Modern American Universities
Before the 1850's, the United States had a number of small colleges, most of them dating from colonial days. They were small, church connected institutions whose primary concern was to shape the moral character of their students.
Throughout Europe, institutions of higher learning had developed, bearing the ancient name of university. In Germany a different kind of university had developed. The German university was concerned primarily with creating and spreading knowledge, not morals. Between midcentury and the end of the 1800's, more than nine thousand young Americans, dissatisfied with their training at home, went to Germany for advanced study. Some of them returned to become presidents of venerable colleges -- Harvard, Yale, Columbia -- and transform them into modern universities. The new presidents broke all ties with the churches and brought in a new kind of faculty. Professors were hired for their knowledge of a subject, not because they were of the proper faith and had a strong arm for disciplining students.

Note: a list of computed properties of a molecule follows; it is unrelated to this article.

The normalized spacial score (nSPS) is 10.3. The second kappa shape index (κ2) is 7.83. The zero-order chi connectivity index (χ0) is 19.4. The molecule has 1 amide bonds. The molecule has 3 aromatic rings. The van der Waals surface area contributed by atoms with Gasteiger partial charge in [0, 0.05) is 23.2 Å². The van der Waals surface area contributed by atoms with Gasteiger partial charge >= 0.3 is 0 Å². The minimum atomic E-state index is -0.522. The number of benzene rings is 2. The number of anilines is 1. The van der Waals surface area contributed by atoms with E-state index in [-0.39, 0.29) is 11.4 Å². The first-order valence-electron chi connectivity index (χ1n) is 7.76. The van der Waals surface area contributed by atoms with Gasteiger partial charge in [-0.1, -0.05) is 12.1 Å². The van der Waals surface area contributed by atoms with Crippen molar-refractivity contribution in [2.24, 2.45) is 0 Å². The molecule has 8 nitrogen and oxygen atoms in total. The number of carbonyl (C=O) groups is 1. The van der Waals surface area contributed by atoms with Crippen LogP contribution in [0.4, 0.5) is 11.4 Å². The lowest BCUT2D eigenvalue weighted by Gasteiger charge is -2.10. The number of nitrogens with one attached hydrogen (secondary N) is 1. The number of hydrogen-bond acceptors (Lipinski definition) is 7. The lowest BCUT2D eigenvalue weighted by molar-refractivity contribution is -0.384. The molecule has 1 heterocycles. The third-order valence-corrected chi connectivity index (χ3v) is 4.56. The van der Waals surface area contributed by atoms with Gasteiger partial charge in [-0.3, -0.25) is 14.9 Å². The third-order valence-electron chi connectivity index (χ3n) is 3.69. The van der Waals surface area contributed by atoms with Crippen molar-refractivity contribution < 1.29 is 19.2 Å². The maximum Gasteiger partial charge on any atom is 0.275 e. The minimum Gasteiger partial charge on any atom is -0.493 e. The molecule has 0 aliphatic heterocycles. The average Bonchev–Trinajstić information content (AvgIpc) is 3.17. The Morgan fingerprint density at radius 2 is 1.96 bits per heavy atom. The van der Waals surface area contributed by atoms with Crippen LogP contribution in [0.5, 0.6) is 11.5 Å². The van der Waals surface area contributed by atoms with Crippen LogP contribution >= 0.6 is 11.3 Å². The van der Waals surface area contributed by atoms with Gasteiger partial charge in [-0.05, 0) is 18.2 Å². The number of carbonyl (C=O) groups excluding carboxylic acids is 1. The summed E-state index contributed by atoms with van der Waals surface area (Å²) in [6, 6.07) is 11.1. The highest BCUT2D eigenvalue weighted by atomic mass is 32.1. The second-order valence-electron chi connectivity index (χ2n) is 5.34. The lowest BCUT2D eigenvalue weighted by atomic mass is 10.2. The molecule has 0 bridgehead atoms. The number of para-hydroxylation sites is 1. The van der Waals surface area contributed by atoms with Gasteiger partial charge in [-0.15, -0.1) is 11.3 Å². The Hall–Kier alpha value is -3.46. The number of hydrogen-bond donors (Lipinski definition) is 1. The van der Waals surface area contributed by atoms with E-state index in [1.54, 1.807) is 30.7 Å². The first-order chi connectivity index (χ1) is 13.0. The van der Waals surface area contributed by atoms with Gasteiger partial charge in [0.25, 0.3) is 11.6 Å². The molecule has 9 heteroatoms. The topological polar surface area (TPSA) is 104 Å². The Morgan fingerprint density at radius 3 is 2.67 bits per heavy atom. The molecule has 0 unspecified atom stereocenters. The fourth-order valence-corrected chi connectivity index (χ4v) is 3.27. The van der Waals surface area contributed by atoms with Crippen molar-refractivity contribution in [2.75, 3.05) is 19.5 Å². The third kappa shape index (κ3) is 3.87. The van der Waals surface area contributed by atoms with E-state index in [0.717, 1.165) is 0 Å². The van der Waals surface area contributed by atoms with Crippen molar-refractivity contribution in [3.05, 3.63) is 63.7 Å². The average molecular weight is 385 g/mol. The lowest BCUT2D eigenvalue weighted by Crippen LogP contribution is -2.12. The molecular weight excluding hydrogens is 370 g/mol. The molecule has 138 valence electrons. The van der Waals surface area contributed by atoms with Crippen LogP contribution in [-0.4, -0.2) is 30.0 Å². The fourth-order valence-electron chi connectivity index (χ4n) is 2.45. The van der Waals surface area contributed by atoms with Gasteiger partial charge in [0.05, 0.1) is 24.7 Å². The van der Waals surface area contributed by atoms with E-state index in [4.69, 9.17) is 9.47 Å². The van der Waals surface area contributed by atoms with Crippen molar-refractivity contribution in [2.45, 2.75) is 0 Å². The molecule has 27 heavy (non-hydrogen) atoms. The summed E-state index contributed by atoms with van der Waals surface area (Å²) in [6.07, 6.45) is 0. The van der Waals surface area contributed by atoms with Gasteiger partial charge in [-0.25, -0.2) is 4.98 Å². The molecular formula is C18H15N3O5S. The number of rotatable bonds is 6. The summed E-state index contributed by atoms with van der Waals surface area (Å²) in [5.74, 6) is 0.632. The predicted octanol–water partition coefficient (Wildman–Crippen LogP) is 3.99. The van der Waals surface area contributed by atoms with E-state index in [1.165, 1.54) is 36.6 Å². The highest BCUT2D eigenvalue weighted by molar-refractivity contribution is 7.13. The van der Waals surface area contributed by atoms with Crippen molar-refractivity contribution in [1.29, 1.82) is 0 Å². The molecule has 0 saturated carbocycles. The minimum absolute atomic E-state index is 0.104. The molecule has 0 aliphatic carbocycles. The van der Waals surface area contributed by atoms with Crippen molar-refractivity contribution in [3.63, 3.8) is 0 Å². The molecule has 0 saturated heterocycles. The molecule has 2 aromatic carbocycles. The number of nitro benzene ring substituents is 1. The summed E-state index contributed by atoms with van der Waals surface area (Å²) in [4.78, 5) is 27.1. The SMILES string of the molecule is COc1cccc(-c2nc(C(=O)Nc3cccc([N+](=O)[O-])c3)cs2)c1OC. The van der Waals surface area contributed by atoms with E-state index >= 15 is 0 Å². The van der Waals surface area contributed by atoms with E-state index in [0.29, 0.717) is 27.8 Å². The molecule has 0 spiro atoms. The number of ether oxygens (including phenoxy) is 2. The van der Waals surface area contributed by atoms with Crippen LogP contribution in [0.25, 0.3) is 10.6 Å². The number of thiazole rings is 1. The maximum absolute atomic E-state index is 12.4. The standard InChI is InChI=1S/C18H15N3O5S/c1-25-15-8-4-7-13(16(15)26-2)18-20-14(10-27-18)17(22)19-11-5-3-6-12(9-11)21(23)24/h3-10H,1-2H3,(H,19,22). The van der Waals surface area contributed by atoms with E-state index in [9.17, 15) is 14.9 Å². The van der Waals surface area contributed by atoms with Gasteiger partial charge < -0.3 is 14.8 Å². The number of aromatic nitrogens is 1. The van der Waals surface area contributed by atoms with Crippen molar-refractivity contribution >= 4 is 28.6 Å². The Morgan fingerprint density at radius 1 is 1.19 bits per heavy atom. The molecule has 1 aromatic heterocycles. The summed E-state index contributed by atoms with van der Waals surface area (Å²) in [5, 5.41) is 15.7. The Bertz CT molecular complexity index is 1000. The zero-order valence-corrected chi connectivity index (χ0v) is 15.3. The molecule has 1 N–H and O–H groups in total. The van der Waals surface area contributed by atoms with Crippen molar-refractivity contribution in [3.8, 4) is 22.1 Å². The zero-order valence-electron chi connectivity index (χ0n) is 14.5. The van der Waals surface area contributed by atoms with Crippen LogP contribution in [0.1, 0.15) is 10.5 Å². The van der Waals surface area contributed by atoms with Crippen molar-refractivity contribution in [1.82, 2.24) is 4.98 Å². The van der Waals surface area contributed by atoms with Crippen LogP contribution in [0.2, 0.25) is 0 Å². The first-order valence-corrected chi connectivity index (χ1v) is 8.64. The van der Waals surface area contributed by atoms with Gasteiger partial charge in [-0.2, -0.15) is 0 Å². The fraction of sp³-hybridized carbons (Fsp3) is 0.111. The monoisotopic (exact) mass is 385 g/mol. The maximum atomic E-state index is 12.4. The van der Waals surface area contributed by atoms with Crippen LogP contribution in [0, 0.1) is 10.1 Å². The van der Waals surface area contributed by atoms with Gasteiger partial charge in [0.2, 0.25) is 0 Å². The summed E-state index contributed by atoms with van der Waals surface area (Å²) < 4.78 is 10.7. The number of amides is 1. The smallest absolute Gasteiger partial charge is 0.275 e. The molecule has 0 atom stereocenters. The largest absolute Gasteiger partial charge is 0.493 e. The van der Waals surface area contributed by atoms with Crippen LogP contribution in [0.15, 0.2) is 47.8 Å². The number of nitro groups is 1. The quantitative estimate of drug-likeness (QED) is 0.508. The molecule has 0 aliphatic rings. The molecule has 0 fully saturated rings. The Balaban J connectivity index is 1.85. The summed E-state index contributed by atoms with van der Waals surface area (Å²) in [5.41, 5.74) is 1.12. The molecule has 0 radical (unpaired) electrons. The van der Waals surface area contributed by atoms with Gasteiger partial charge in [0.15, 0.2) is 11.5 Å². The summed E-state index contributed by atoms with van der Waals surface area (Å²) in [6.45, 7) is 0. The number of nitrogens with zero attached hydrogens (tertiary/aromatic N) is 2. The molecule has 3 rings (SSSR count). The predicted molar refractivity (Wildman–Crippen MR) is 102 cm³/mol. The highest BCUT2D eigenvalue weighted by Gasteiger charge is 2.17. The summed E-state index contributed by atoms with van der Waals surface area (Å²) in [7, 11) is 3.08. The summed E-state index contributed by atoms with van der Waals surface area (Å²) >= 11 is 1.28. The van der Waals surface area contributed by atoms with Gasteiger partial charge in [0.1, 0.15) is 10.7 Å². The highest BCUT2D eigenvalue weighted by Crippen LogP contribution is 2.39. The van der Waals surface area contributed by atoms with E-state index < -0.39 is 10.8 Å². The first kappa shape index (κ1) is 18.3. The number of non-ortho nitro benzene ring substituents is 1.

The new principle was that a university was to create knowledge as well as pass it on, and this called for a faculty composed of teacher-scholars. Drilling and learning by rote were replaced by the German method of lecturing, in which the professor's own research was presented in class. Graduate training leading to the Ph.D., an ancient German degree signifying the highest level of advanced scholarly attainment, was introduced. With the establishment of the seminar system, graduate students learned to question, analyze, and conduct their own research.
At the same time, the new university greatly expanded in size and course offerings, breaking completely out of the old, constricted curriculum of mathematics, classics, rhetoric, and music. The president of Harvard pioneered the elective system, by which students were able to choose their own courses of study. The notion of major fields of study emerged. The new goal was to make the university relevant to the real pursuits of the world. Paying close heed to the practical needs of society, the new universities trained men and women to work at its tasks, with engineering students being the most characteristic of the new regime. Students were also trained as Econ. architects, agriculturalists, social welfare workers, and teachers.